Entering the Metaverse
It’s 2030 and I am Netflix and chilling inside Fortnite! Thanks to this new Party Royale mode that just came out, I don’t even have to run around in the video game anymore, I can just lounge around on my couch. Wait what!?!
Let’s start from the top.
What is a ‘metaverse’? Is it not a super meta verse I spit when freestyle rapping?
Close, but no. Metaverse is a virtual shared space, or a “third space” which is digitally persistent (aka always exists, unlike my willingness to shower everyday in quarantine). It is also “live” and synchronized for participants across the world to have shared experiences together (like the recent Travis Scott concert). But these special experiences aren’t required. You could technically hang out by yourself sitting on your 3 pixel digital couch doing absolutely nothing inside the metaverse, forever.
A digital space where you can go anytime, to do anything you want.
(even in a quarantine…though in theory a metaverse could also have an “epidemic” and a “quarantine”…what do we do then? Metaverse inside a metaverse…metaverse inception?)
It goes beyond just a “game”. You can live entire lives in this physical space - including getting a job and being part of a fully functioning economy. This description might remind you of Second Life, or Grand Theft Auto, or even The Sims. They walked, so Fortnite, Roblox, and Animal Crossing could run.
Is this real? How does it work?
Yes this is a real thing, and it doesn’t quite exist like I describe it above but we are getting close. Fortnite, Roblox, and Animal Crossing are Metaverse version 0.01, in different ways. But first, hat tip to Chris Dixon for fortune telling in 2010 that “the next big thing will look like a toy”. He is right.
All three started as video games and have expanded into so much more. For this one, I am going to focus on Fortnite with a few examples from other games.
So let’s sum up the characteristics. Metaverse is:
- A digital shared space, that is
- Live and synchronous, and
- Allows for an almost unlimited range of possible activities, created
- By the users together, and has a
- Fully functioning economy
First, Fortnite started as a battle Royale game - drop in, load up, kill other people.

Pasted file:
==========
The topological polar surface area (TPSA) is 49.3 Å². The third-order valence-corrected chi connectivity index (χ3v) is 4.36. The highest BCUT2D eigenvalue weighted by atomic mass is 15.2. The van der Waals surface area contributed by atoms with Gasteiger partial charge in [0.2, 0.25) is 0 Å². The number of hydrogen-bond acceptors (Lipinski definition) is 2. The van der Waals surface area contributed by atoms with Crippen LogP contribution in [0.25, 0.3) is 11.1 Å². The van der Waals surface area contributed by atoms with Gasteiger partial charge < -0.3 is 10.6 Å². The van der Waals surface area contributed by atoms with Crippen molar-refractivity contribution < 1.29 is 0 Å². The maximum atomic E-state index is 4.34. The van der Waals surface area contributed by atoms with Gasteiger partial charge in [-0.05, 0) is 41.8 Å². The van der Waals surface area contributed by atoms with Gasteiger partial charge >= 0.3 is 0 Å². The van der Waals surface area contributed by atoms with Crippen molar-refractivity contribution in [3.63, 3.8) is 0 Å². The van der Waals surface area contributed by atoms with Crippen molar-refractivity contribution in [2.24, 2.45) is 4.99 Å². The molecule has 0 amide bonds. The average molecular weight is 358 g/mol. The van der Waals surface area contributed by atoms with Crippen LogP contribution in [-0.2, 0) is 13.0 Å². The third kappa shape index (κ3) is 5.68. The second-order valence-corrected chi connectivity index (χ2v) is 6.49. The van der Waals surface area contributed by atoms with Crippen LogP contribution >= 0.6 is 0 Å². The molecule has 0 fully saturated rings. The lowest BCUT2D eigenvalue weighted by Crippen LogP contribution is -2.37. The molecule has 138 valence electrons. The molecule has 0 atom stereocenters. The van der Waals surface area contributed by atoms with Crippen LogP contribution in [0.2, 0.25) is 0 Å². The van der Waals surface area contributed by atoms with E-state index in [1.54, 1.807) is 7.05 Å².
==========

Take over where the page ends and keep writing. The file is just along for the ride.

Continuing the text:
Then, they added Creative Mode. Players could hang out with their friends, and build and share their creative structures, maps, or mini-games. Think of each creative mode map as a single-purpose “neighborhood”. I go to neighborhood X for aiming practice. I go to neighborhood Y to practice building. I go to neighborhood Z for a fun 1v1 mini-game. Throughout these different neighborhoods, my digital identity stays persistent. [Shared Digital Space ✔️, Live and Synchronous ✔️, Built by the users✔️]
Roblox similarly provides a platform for creators to build new games on top of. The top 10 mini games on Roblox have been played nearly 20 billion times.
Then, Fortnite started layering in storylines with cinematic experiences, and live events such as the Marshmello concert, Quibi TV Show launch, and most recently the Travis Scott Concert. These experiences had nothing to do with the battle royale part of Fortnite, and everything to do with the metaverse part. Players can now spend more time in the game, just hanging out and doing others other than shooting each other.[Expanding the range of possible activities ✔️]
Now Fortnite is taking the next big step by launching Party Royale, a brand new island with no guns, so players can fish, dance, and hangout. Trust me, I am already planning Couch Potato #58 to be a newsletter inside Fortnite…
Fortnite isn’t the only one, students bummed about cancelled graduation used Animal Crossing to host their own graduation inside the game.
However, Fortnite currently does not have a virtual economy. This means you can’t create things, sell them, make money, and exchange goods and services in game…yet. Here’s are a few overly simplistic predictions for how Fortnite can take baby steps in the economy department:
- Let users create skins and sell them using V-Bucks in-game on Party Royale
- Let users charge “tickets” to their “neighborhoods”
One game that NAILS their in-game economy is EVE Online, which even has in-depth monthly economic reports. Also the Animal Crossing economy is going into recession, much like the real world.
To analogize, the game publisher is “God”. Provides the platform and a few basic rules (“science”). The rest of the metaverse is built by the players (“mankind”). There can be a core activity - Battle Royale for Fortnite, Gardening for Animal Crossing, Space Exploration for EVE Online, but there is no constraint on activities within the universe.
Hmmm…okay I kinda get it. So what’s next?
Getting people into this metaverse is a big challenge. It can only be a cool hangout spot where you live your second life only if everyone you know and care about is also in the world.
Battle Royale brought 8-30 year olds into the metaverse. What is going to be the big shiny thing that makes my mom send me a dreaded “Hey how do I get on Fortnite” text? As the universe of possible activities expands within the metaverse, different groups will join for different things. Over the next 18 months, metaverse aspirants will continue adding possible things to do inside the game to attract new audiences and make them stick. Will it work?
At the same time the barrier to entry into the metaverse needs to be very low. The easier it is to enter and exit the metaverse, the more time users will spend in it. This means it should be accessible on mobile, consoles, and desktop. Similarly, cross-platform play is critical so PS4, Xbox, and PC players all exist in the same world.
Fortnite, Roblox, Animal Crossing…there are many games aspiring to become something bigger. As we saw with Second Life, timing is everything. Is now the right time? The race is wide open.